a bird and a bottle


Why Gonzales v. Carhart Matters

One of the most common comments I’ve seen around the blogosphere (sometimes from trolls, sometimes not) since yesterday’s ruling is that the decision doesn’t matter — that it only affects one procedure which is performed very infrequently. As I noted in a post yesterday, the decision matters a lot. In large part, its impact will come from the fact that it sanctions abortion restrictions that don’t have an exception for women’s health.

Another big reason (or rather, several reasons) this case matters is (are) clear in today’s L.A. Times article, aptly titled “Anti-abortion activists Look to Build on Court Victory“. Based on an interview with Operation Rescue‘s head (OR is Randall Terry’s baby), the article is a bullet-point list of the wingnut anti-choicers’ plans in the wake of Gonzales v. Carhart:

— Ban all abortion of viable fetuses, unless the mother’s life is endangered.

— Ban mid- and late-term abortion for fetal abnormality, such as Down syndrome or a malformed brain.

— Require doctors to tell patients in explicit detail what the abortion will involve, show them ultrasound images of the fetus and warn them that they might become suicidal after the procedure.

— Lengthen waiting periods so women must reflect on such counseling for several days before obtaining the abortion.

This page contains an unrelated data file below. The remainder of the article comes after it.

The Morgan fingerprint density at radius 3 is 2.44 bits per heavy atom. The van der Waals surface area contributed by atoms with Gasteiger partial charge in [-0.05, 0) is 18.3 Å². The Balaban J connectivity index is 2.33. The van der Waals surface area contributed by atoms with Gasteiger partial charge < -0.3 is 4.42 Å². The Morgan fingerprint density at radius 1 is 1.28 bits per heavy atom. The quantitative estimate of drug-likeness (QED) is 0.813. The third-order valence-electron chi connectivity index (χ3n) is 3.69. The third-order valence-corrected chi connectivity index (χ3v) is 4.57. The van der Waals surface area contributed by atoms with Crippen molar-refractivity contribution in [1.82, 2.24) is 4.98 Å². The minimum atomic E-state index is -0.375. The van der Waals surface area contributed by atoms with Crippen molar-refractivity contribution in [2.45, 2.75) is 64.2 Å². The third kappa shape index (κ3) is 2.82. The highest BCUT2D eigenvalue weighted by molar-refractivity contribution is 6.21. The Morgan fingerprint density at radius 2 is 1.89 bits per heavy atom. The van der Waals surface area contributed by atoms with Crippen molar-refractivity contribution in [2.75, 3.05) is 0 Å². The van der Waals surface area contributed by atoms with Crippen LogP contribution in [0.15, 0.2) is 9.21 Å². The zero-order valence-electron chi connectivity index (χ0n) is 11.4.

It is far from certain that the Supreme Court would uphold all these proposals. But anti-abortion activists clearly feel momentum is on their side.

In particular, they’re pleased that the court upheld an outright ban — with no exceptions — on a surgical procedure performed in the second trimester, when the fetus is too large to be evacuated through a suction tube.

Still think Gonzales was an unimportant blip?

(via Scott)

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5 Comments so far
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I’m not sure how bullet points 3 and 4 follow from Gonzales. States have been slowly passing informed consent provisions, which to my knowledge are generally upheld. Bullet point 1 is increasingly irrelevant, since the main method for post-viability abortion is D&X, and at any rate Roe explicitly permits banning abortion beginning slightly after viability.

Comment by Alon Levy

With all the handwringing over Gonzales v. Carhart It is important to note that the United States has some of the most liberal abortion laws in the world. This is the case even when compared to abortion laws in western Europe. This demonstrated when one contrasts the differences between the American solution and the European style solution. The American version resulted from the Supreme Court deciding the issue while the European solutions were formed by their legislatures.
America > No regulation of abortion permitted for the interest of preserving the life of the fetus until viability at 18- 24 weeks (i.e. 6 months)
Europe > All of the western countries reviewed allowed regulation in the interest of the fetus beginning around 10-12 weeks. Sweden latest at 18 weeks

America >No waiting period permitted, even 24 hours is interference with women’s freedom of choice.